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Mindfulness Matters

Mindfulness Matters

Personality: Got Some? Tiger Woods versus Graeme McDowell

Tiger Woods has the lead going into the final Sunday round of a golf tournement for the first time in what seems to be forever. I am always struck with how awkward Tiger’s post-round interviews are. This was the case before his sex scandal, but it seems particularly acute now. Here is his interview from Saturday after the 3rd round of the Arnold Palmer Invitational at Bay Hill:

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Contrast Tiger’s interview to the post-round comments of Graeme McDowell, the charismatic 2009 U.S. Open Champion from Northern Ireland.

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Tiger is one of the most influential figures in sport. He has transformed golf. Yet, it’s never been about his personality, or lack thereof. I could issue a dissertation on personality theory, but, instead, just watch the difference in these two interviews. One man has “personality” the other does not. Of course, Tiger has a personality; it is just not agreeable. He is not comfortable in the social situation, does not know how to be at ease in the context of public scrutiny.

Watching McDowell, there is the sense that he is just being himself. He speaks without calculation. It’s not the words that differentiate these two men, it is the sense behind the words–the coherence, ease, and spontaneity.

What does this speculative personality comparison have to do with mindfulness? You can think of mindfulness as an invitation to be your self without artifice, calculation, or tension.

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Tiger is self-conscious in the public eye. I think he could benefit from taking a mindful breath, pausing, and smiling more. He could benefit from resting into the moment without what I imagine are self-induced pressures to get through the interview–to endure this process that has been imposed upon him. That captures the sense of Tiger’s interview–they are an imposition. He has to do them, but he is often surly. Actually, the sequence above is probably one of the lighter interviews he’s done in a long time (maybe because he hasn’t been in the Sunday lead in a long time).He actually smiles!

It seems that Graeme is just naturally himself and that he enjoys the interview because that is what is happening in this moment and he is giving himself fully to whatever moment is at hand. His smiles are genuine and infectious.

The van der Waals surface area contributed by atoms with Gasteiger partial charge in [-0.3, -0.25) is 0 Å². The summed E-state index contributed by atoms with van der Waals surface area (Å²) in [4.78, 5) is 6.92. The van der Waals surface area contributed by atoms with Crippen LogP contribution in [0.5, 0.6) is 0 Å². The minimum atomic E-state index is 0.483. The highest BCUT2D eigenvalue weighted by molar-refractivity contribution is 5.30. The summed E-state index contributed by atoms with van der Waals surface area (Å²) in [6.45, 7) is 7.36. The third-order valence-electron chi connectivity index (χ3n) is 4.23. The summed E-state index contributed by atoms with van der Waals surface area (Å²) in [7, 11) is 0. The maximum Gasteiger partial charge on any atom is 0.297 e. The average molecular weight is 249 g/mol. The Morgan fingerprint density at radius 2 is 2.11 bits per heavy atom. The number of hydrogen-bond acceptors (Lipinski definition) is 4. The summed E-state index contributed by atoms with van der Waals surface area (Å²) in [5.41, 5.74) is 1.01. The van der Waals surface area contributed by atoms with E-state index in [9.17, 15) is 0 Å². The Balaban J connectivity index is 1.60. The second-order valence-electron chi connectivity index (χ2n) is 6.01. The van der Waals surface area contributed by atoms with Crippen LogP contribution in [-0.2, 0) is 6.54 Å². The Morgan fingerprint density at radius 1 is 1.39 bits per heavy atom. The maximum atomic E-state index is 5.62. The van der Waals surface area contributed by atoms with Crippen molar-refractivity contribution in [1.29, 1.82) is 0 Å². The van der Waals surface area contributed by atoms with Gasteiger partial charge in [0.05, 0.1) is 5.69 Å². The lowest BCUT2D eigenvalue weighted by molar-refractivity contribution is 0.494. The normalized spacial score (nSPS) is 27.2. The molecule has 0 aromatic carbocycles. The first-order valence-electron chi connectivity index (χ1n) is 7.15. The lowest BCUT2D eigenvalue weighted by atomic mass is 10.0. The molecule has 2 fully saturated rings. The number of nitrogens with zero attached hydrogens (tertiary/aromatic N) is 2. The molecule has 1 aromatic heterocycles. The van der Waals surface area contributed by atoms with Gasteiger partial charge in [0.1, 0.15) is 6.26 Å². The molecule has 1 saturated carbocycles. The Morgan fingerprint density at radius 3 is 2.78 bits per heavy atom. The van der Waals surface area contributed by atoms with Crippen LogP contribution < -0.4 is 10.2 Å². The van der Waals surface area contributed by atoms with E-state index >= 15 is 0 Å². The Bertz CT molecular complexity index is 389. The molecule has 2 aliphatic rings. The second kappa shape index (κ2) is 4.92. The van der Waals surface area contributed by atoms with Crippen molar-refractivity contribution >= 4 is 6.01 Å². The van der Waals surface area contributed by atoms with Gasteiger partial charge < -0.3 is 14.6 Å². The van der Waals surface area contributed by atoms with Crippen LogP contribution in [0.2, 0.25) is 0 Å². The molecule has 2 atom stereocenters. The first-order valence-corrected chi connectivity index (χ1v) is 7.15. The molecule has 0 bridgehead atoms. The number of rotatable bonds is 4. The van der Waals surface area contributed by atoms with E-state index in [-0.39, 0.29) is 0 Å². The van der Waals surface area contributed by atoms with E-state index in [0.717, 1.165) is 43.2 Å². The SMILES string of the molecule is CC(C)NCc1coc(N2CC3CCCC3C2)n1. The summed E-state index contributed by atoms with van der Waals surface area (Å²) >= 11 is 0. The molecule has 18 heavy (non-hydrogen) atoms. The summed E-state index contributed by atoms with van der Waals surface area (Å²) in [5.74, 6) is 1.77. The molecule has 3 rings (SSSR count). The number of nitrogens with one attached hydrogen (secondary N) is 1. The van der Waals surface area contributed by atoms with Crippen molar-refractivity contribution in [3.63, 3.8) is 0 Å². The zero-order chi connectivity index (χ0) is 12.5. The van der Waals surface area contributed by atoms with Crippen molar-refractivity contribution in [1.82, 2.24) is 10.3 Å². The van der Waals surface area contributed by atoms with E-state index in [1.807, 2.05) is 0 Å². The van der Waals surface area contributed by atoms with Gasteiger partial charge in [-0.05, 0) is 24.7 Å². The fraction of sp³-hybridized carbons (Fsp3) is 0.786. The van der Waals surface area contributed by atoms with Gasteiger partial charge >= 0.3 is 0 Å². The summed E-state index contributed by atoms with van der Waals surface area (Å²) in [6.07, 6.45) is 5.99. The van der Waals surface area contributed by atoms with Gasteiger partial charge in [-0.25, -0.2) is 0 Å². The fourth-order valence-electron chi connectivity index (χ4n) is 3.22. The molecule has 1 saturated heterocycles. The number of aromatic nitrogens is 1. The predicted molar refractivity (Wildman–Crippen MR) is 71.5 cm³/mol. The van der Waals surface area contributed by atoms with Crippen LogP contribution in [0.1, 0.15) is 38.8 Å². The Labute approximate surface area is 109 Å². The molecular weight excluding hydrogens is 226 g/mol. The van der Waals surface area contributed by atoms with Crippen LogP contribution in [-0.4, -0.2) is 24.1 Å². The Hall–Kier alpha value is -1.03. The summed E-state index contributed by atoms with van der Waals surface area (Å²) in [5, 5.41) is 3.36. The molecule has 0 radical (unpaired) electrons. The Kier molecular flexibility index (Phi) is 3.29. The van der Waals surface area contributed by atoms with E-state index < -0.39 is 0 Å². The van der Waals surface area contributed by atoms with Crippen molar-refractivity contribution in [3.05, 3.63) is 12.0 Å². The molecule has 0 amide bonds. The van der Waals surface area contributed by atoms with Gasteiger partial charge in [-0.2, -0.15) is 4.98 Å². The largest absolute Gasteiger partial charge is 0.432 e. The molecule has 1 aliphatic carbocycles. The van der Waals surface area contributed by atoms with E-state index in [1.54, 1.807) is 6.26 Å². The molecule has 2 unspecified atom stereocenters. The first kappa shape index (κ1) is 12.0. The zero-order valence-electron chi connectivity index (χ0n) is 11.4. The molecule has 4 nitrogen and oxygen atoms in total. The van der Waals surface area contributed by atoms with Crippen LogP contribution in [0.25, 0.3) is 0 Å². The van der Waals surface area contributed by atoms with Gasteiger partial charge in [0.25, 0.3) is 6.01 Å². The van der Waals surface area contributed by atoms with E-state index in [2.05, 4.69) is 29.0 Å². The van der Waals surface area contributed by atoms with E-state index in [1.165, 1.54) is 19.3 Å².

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You can also think of mindfulness permission to be in the present moment rather than watching it from outside, self-consciously–just show up and be however you are. This permission can help you to relax into the present moment. When you relax into the present moment, you are more prone to lightness, pleasure, and interest.

I watch these interviews with fascination. I’d like to be more like Graeme than Tiger in social situations. I don’t think that Graeme is utilizing mindfulness practice to be make him more genuine, I think he is just constructed this way–it’s his personality. I will have to work at it to be more Graeme-like because that is not the way I am built. Yet, I know that mindfulness can help me to be more spontaneous, relaxed, and present in social situations.

Good luck today, gentleman. Should be another exciting day on the PGA Tour.

  • http://louellabryant.com Ellie

    It’s an Irish thang.

  • http://AddaURLtothiscomment Lee

    This is a tough one. Tiger and any other player is speaking before millions of people who are parsing every word, and there is a risk that comes with such exposure. What is more intriguing to me is the fact that Tiger, through too heavy exertion to control himself, ended up horribly configured in the public eye. The lesson seems to be that Right Effort is moderate effort. One can only speculate about how focusing almost exclusively on one activity from early childhood leads to imbalances. My martial arts teacher has had similar issues after spending every years of his life since about age 5 in pursuit of excellence at one single art.

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